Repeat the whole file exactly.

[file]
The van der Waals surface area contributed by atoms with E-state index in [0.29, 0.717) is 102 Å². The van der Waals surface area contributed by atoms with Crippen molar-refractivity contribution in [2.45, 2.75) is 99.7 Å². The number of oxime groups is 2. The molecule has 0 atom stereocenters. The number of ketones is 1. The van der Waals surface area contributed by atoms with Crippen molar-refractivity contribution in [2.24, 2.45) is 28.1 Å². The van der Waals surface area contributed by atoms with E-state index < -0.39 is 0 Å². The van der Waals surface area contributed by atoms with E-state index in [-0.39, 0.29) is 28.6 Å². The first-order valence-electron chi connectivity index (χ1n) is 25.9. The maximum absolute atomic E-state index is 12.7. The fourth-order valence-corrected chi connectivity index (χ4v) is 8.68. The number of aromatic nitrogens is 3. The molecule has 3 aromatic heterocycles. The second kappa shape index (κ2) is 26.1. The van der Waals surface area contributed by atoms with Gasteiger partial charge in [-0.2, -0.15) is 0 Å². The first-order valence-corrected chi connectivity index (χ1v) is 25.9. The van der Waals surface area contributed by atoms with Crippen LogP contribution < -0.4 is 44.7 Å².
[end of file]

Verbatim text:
The van der Waals surface area contributed by atoms with E-state index in [0.29, 0.717) is 102 Å². The van der Waals surface area contributed by atoms with Crippen molar-refractivity contribution in [2.45, 2.75) is 99.7 Å². The number of oxime groups is 2. The molecule has 0 atom stereocenters. The number of ketones is 1. The van der Waals surface area contributed by atoms with Crippen molar-refractivity contribution in [2.24, 2.45) is 28.1 Å². The van der Waals surface area contributed by atoms with E-state index < -0.39 is 0 Å². The van der Waals surface area contributed by atoms with E-state index in [-0.39, 0.29) is 28.6 Å². The first-order valence-electron chi connectivity index (χ1n) is 25.9. The maximum absolute atomic E-state index is 12.7. The fourth-order valence-corrected chi connectivity index (χ4v) is 8.68. The number of aromatic nitrogens is 3. The molecule has 3 aromatic heterocycles. The second kappa shape index (κ2) is 26.1. The van der Waals surface area contributed by atoms with Gasteiger partial charge in [-0.2, -0.15) is 0 Å². The first-order valence-corrected chi connectivity index (χ1v) is 25.9. The van der Waals surface area contributed by atoms with Crippen LogP contribution < -0.4 is 44.7 Å².